This is a free conference taking place in Bilbao, Spain on 14-15 September, at the Bizkaia Aretoa. The theme is maritime liens, mortgages and forced sales. Details here. A large number of excellent speakers, including Profs Erik Røsæg and Paul Myburgh. Two IISTL stalwarts will be speaking, Prof Andrew Tettenborn and Prof Rhidian Thomas.  For information contact Olga Fotinopoulos,, Tel + 00 34 945 01 3417.

More from the OWB bunker saga. Agency and conversion.

In The Cosco Felixstowe Shipowners ordered bunkers from D2, a bunker trader in Singapore who had contracted with OWBS to supply the bunkers. OWBS had in turn contracted with OWBC who had contracted with the plaintiff who physically supplied the bunkers to the vessel. Leave was granted pursuant to serve a writ out of the jurisdiction on D2 and OWBC under Order 11 rule 1(1)(f) of the Rules of the High Court that D2 had committed a tort (ie the tort of conversion) within the jurisdiction, and/or under rule 1(1)(d) on the basis that it was arguable that OWBC had entered the contract with P as agent for D2.

The Hong Kong Court of First Instance (Deputy High Court Judge Le Pichon) [2016] HKCFI 492 – 18 March 2016, has now denied D2’s application to set aside the grant of leave. It was arguable that there was a material difference between the terms of OWB’s contract in The Res Cogitans and P’s standard terms in the present case in that the latter provided no unambiguous authorisation to consume the bunkers for propulsion purposes prior to payment. The conversion would be constituted by OWBS’ contractual obligation to procure use of the bunkers before payment had been made. A clause in P’s contract that the buyer and the vessel owner would only use the bunkers for the operation of the vessel did not amount to consent by P to immediate consumption of the bunkers.

It was also arguable that there was an agency chain running from D2 to OWBC who contracted with the physical supplier, in which case there would be a contract with P made by an agent within the jurisdiction.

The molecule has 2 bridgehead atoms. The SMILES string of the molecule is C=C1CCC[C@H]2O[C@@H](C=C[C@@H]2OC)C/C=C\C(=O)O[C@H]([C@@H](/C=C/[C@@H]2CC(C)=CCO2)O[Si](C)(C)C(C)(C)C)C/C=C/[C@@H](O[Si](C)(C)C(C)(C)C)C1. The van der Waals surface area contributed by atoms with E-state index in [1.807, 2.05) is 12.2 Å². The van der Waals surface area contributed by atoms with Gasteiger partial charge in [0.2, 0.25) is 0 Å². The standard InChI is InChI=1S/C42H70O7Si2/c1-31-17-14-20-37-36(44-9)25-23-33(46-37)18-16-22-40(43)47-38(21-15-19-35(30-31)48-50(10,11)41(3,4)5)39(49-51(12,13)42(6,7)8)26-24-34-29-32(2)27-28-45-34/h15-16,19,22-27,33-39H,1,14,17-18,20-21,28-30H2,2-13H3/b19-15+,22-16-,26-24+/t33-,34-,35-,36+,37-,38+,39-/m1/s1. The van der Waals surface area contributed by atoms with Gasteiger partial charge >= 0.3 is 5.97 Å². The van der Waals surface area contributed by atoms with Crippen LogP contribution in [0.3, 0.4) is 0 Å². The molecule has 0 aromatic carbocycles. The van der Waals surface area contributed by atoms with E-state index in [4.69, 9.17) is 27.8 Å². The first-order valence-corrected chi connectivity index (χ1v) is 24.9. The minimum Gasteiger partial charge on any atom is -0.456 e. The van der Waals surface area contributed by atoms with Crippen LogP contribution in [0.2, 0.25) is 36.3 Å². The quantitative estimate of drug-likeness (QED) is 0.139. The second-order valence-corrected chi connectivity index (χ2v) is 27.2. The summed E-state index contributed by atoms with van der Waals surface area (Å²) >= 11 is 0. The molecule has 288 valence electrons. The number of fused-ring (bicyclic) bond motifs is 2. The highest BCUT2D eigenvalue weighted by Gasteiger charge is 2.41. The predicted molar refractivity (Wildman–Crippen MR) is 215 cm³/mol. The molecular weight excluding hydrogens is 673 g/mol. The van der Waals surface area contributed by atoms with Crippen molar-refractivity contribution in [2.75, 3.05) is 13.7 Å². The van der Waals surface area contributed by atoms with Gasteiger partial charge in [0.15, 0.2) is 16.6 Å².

Insolvency and anticipatory breach. More from Singapore

In The STX Mumbai [2015] SGCA 3; [2016] 1 Lloyd’s Rep 157, the Singapore Court of Appeal has held that the doctrine of anticipatory breach does apply to executed contracts and in appropriate circumstances a party’s insolvency is capable of amounting to an anticipatory breach. Bunkers had been supplied to a vessel with payment to be made within 30 days. A company in the corporate group of which the shipowning company was a part had become insolvent and the bunker supplier took the view that payment was unlikely to be made. Accordingly, three days before the due date for payment, they demanded immediate payment by the close of business, and when that was not forthcoming, arrested the vessel the following day. At first instance the in rem proceedings were struck out as legally unsustainable as the insolvency of an associated company in the shipowner’s corporate group did not amount to an anticipatory breach by the shipowner. Futhermore, the Judge expressed the view that the doctrine of anticipatory breach applied only to executory contracts and not to an executed contract such as the present.

The Court of Appeal disagreed. The doctrine could apply to executed contracts. Although insolvency in itself would not constitute an anticipatory breach, it might well do so in the proper context. Much would depend on the precise facts, which could only be adduced if the action went to trial. The evidence showed some plausible connection between the insolvent company and the shipowner such that it was not completely unarguable that the former’s insolvency could well have made it impossible for the latter to make timely payment under the bunker supply contract in respect of the vessel. Accordingly, the bunker supplier’s case was not legally unsustainable and its claim would not be struck out.